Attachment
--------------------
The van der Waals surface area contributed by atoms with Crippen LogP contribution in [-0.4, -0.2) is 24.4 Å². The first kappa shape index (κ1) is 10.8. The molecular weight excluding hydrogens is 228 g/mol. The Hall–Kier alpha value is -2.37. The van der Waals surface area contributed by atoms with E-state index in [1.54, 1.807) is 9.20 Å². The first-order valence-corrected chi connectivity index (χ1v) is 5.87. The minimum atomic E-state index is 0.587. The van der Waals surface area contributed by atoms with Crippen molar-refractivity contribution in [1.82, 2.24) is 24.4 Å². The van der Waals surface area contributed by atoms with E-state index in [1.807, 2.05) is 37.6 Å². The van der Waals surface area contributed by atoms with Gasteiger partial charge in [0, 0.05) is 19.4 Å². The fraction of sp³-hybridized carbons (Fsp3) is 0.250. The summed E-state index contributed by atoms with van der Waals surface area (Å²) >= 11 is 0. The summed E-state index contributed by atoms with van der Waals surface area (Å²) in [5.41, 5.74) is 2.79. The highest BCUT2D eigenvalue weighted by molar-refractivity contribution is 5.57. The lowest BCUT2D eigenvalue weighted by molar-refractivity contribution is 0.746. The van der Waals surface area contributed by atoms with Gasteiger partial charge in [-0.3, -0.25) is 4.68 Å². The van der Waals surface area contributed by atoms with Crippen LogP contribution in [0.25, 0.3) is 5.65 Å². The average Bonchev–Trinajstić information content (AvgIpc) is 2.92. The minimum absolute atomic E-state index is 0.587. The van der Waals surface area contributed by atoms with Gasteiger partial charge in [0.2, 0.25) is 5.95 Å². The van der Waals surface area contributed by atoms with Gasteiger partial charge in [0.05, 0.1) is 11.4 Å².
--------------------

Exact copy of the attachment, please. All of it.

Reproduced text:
The van der Waals surface area contributed by atoms with Crippen LogP contribution in [-0.4, -0.2) is 24.4 Å². The first kappa shape index (κ1) is 10.8. The molecular weight excluding hydrogens is 228 g/mol. The Hall–Kier alpha value is -2.37. The van der Waals surface area contributed by atoms with E-state index in [1.54, 1.807) is 9.20 Å². The first-order valence-corrected chi connectivity index (χ1v) is 5.87. The minimum atomic E-state index is 0.587. The van der Waals surface area contributed by atoms with Crippen molar-refractivity contribution in [1.82, 2.24) is 24.4 Å². The van der Waals surface area contributed by atoms with E-state index in [1.807, 2.05) is 37.6 Å². The van der Waals surface area contributed by atoms with Gasteiger partial charge in [0, 0.05) is 19.4 Å². The fraction of sp³-hybridized carbons (Fsp3) is 0.250. The summed E-state index contributed by atoms with van der Waals surface area (Å²) >= 11 is 0. The summed E-state index contributed by atoms with van der Waals surface area (Å²) in [5.41, 5.74) is 2.79. The highest BCUT2D eigenvalue weighted by molar-refractivity contribution is 5.57. The lowest BCUT2D eigenvalue weighted by molar-refractivity contribution is 0.746. The van der Waals surface area contributed by atoms with Gasteiger partial charge in [-0.3, -0.25) is 4.68 Å². The van der Waals surface area contributed by atoms with Crippen LogP contribution in [0.25, 0.3) is 5.65 Å². The average Bonchev–Trinajstić information content (AvgIpc) is 2.92. The minimum absolute atomic E-state index is 0.587. The van der Waals surface area contributed by atoms with Gasteiger partial charge in [0.2, 0.25) is 5.95 Å². The van der Waals surface area contributed by atoms with Gasteiger partial charge in [0.05, 0.1) is 11.4 Å².